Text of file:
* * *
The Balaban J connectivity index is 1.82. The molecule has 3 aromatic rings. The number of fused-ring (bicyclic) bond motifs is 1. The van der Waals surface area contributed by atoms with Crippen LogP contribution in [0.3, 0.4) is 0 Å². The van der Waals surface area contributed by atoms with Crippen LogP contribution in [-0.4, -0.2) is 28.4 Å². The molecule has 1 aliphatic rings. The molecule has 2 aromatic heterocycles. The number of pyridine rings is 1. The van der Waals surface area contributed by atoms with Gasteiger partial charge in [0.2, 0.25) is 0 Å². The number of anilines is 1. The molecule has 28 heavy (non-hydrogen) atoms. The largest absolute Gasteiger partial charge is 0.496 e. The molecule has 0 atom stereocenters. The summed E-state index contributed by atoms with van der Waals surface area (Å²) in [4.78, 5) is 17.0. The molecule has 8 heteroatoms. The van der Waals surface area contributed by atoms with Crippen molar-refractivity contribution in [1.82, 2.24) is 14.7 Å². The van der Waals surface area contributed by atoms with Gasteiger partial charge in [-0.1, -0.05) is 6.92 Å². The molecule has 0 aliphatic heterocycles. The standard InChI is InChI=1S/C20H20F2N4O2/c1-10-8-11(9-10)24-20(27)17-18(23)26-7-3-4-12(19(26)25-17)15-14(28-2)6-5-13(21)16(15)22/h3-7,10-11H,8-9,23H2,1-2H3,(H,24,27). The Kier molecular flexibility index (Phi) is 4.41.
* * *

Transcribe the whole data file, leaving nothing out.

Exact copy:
The Balaban J connectivity index is 1.82. The molecule has 3 aromatic rings. The number of fused-ring (bicyclic) bond motifs is 1. The van der Waals surface area contributed by atoms with Crippen LogP contribution in [0.3, 0.4) is 0 Å². The van der Waals surface area contributed by atoms with Crippen LogP contribution in [-0.4, -0.2) is 28.4 Å². The molecule has 1 aliphatic rings. The molecule has 2 aromatic heterocycles. The number of pyridine rings is 1. The van der Waals surface area contributed by atoms with Gasteiger partial charge in [0.2, 0.25) is 0 Å². The number of anilines is 1. The molecule has 28 heavy (non-hydrogen) atoms. The largest absolute Gasteiger partial charge is 0.496 e. The molecule has 0 atom stereocenters. The summed E-state index contributed by atoms with van der Waals surface area (Å²) in [4.78, 5) is 17.0. The molecule has 8 heteroatoms. The van der Waals surface area contributed by atoms with Crippen molar-refractivity contribution in [1.82, 2.24) is 14.7 Å². The van der Waals surface area contributed by atoms with Gasteiger partial charge in [-0.1, -0.05) is 6.92 Å². The molecule has 0 aliphatic heterocycles. The standard InChI is InChI=1S/C20H20F2N4O2/c1-10-8-11(9-10)24-20(27)17-18(23)26-7-3-4-12(19(26)25-17)15-14(28-2)6-5-13(21)16(15)22/h3-7,10-11H,8-9,23H2,1-2H3,(H,24,27). The Kier molecular flexibility index (Phi) is 4.41.